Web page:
Older, already finished bonsai are pruned more frequently with sharp bonsai scissors. As a result a lot of new shoots you can see after 4 weeks and thus a finer branching is achieved. In young bonsai, which should gain some strength, the branches, especially the lower, are left longer. Let it grow to 10-20cm and then cut back to the desired length. Growing larger sacrificial branches to obtain a broader trunk is not necessarily recommended. The later interfaces of such large sacrificial branches do not close so easily. In general, when cutting branches, bonsai wound sealant should be applied to improve wound healing.

Buddhist pine bonsai (Podocarpus) on a bonsai market in south china


It can be styled freely upright (Moyogi style), strictly upright (Chokkan style) or inclined (Shakan style), as a multi-stem or group. A Podocarpus tree is suitable for small to large bonsai. However, you should stay with a Chinese yew in a bonsai pot at the existing size, as Podocarpus grows slowly.

Matching bonsai pots

Chinese yew bonsai, like other coniferous bonsai, are preferably potted in unglazed bonsai pots. Since they can tolerate temperatures down to 0°C, a frost-proof, handmade bonsai pot should be selected if possible. In our experience, the inexpensive pots (made for indoor bonsai) are also almost 100% frost-resistant. Glazed pots are, with a few exceptions, unsuitable for a Podocarpus bonsai. Most glazes are too conspicuous.

For a fern pine with a densely closed, roundish crown, an oval bonsai pot should be considered. For more dramatic styles, rectangular pots are more suitable. Drip trays you need if the trees is maintained as an indoor bonsai in the apartment.

For Podocarpus prebonsai our darkbrown plastic bonsai pots are fine. Theese pots are resistant against deep temperatures and stable for UV-light.

Flowers, Fruits

The Chinese yew blooms with conspicuous inflorescences in May-June. It belongs to the dioecious plants, ie. male and female flowers occur on different plants. If you want the nice looking, dark blue fruits on your Podocarpus bonsai tree you need at least 1 female and 1 male specimen.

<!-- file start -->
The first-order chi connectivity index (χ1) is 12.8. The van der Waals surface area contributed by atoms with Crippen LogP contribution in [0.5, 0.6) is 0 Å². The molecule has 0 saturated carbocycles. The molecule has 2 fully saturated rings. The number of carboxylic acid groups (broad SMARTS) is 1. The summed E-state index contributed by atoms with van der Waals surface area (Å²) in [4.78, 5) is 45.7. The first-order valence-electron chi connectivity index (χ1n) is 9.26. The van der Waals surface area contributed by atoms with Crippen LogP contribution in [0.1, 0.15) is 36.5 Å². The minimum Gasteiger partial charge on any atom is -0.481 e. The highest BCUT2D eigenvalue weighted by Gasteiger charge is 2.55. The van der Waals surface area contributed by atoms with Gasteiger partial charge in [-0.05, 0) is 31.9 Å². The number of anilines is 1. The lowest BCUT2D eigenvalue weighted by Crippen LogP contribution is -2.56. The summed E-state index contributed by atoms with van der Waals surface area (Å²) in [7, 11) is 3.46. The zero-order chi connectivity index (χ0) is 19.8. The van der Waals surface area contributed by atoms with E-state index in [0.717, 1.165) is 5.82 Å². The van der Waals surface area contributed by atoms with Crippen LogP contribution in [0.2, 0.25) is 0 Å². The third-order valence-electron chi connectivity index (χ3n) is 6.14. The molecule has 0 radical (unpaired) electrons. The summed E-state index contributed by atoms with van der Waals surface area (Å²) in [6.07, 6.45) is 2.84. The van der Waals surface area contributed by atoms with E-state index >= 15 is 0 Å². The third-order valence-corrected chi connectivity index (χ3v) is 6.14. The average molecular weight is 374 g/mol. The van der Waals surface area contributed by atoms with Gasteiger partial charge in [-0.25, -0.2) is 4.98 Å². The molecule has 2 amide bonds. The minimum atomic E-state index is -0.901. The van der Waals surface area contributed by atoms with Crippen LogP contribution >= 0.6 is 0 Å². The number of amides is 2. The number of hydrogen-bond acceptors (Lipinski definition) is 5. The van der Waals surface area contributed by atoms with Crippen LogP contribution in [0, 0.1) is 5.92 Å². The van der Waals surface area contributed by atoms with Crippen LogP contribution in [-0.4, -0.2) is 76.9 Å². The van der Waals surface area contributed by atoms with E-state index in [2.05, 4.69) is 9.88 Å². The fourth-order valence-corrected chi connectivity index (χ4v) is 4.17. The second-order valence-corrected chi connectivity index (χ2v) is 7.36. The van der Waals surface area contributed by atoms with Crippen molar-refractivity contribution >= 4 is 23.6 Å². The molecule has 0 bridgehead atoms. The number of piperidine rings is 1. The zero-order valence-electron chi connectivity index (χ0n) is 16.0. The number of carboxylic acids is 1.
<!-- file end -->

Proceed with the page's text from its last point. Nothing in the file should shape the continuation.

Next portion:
Bark, Roots

The dark brown bark of the Buddhist pine rather insignificant for the bonsai design. Likewise their roots. Only in China are Podocarpus bonsai with conspicuous roots to see more frequently. They are more appreciated by Chinese bonsai friends and are almost never exported to Europe.


The Chinese yew is one of over 100 species of the genus Podocarpus. The information given here refers to the large-leaved Chinese yew (Podocarpus macrophyllus and the smaller-leaved variety Podocarpus microphyllus). Podocarpus macrophyllus is found in nature in China and Japan. It grows in the mountains up to a height of 1000m. There the tree also withstands light frosts. As a tree, it is up to 20m high, but usually remains smaller.


Especially in China you can see many Podocarpus designed as bonsai. Including very interesting specimens.

Buddhist pine bonsai (Podocarpus) on a bonsai market in china
Buddhist pine bonsai (Podocarpus) on a bonsai market in china
Buddhist pine bonsai (Podocarpus) on a bonsai market in china
Buddhist pine bonsai (Podocarpus) on a bonsai market in china
Buddhist pine bonsai (Podocarpus) on a bonsai market in china
Buddhist pine bonsai (Podocarpus) on a bonsai market in china

A visit to the Botanical Garden in Shanghai is highly recommended for friends of Chinese yew bonsai. Many dozens worth seeing Chinese yew (Podocarpus) bonsai can be admired there. Here you can see pictures of a small selection of the Buddhist pine bonsai.

The largest botanical garden in China is located in Shanghai. It is located in the southwest of the city and is 2km long and 0.5km wide. The Botanical Garden in Shanghai was founded in 1974 and was initially called Longhua Nursery.

In addition to exhibitions of medicinal plants and orchids, the Botanical Garden in Shanghai also houses a very large exhibition of penjing, the Chinese variant of bonsai. Penjing has become increasingly popular over the last few decades. It is estimated that today in China about 10 million people are styling Penjing, many organized in clubs.

The Penjing collection has developed rapidly since 1974 and shows on 4ha area about 2000 bonsai designed from 200 different tree species. Among the bonsai are many masterpieces, including donations from Japan. The Penjing collection is maintained by 20 full-time gardeners and visited annually by about 200000 bonsai friends. More trees (several hundred) are in an enclosed area in work. Furthermore, you can admire 30 Stone penjing or you can get information in a museum about the history of Penjing.

Buddhist pine bonsai (Podocarpus) in Shanghai
Buddhist pine bonsai (Podocarpus) in Shanghai
Buddhist pine bonsai (Podocarpus) in Shanghai
Buddhist pine bonsai (Podocarpus) in Shanghai
Buddhist pine bonsai (Podocarpus) in Shanghai
Buddhist pine bonsai (Podocarpus) in Shanghai